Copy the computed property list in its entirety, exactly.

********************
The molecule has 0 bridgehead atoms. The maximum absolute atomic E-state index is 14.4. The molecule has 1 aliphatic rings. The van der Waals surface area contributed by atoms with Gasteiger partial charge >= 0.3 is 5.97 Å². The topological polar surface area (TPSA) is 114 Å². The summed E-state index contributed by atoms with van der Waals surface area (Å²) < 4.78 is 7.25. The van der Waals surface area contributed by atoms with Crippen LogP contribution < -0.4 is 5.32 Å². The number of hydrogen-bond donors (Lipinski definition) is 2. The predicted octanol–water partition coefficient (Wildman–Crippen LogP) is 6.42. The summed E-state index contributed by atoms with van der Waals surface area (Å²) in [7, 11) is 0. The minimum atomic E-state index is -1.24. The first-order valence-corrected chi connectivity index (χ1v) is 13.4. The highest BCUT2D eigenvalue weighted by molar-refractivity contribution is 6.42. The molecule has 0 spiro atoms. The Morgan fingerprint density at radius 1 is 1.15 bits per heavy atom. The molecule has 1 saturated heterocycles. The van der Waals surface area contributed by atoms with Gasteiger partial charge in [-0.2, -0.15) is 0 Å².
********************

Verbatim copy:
The molecule has 0 bridgehead atoms. The maximum absolute atomic E-state index is 14.4. The molecule has 1 aliphatic rings. The van der Waals surface area contributed by atoms with Gasteiger partial charge >= 0.3 is 5.97 Å². The topological polar surface area (TPSA) is 114 Å². The summed E-state index contributed by atoms with van der Waals surface area (Å²) < 4.78 is 7.25. The van der Waals surface area contributed by atoms with Crippen LogP contribution < -0.4 is 5.32 Å². The number of hydrogen-bond donors (Lipinski definition) is 2. The predicted octanol–water partition coefficient (Wildman–Crippen LogP) is 6.42. The summed E-state index contributed by atoms with van der Waals surface area (Å²) in [7, 11) is 0. The minimum atomic E-state index is -1.24. The first-order valence-corrected chi connectivity index (χ1v) is 13.4. The highest BCUT2D eigenvalue weighted by molar-refractivity contribution is 6.42. The molecule has 0 spiro atoms. The Morgan fingerprint density at radius 1 is 1.15 bits per heavy atom. The molecule has 1 saturated heterocycles. The van der Waals surface area contributed by atoms with Gasteiger partial charge in [-0.2, -0.15) is 0 Å².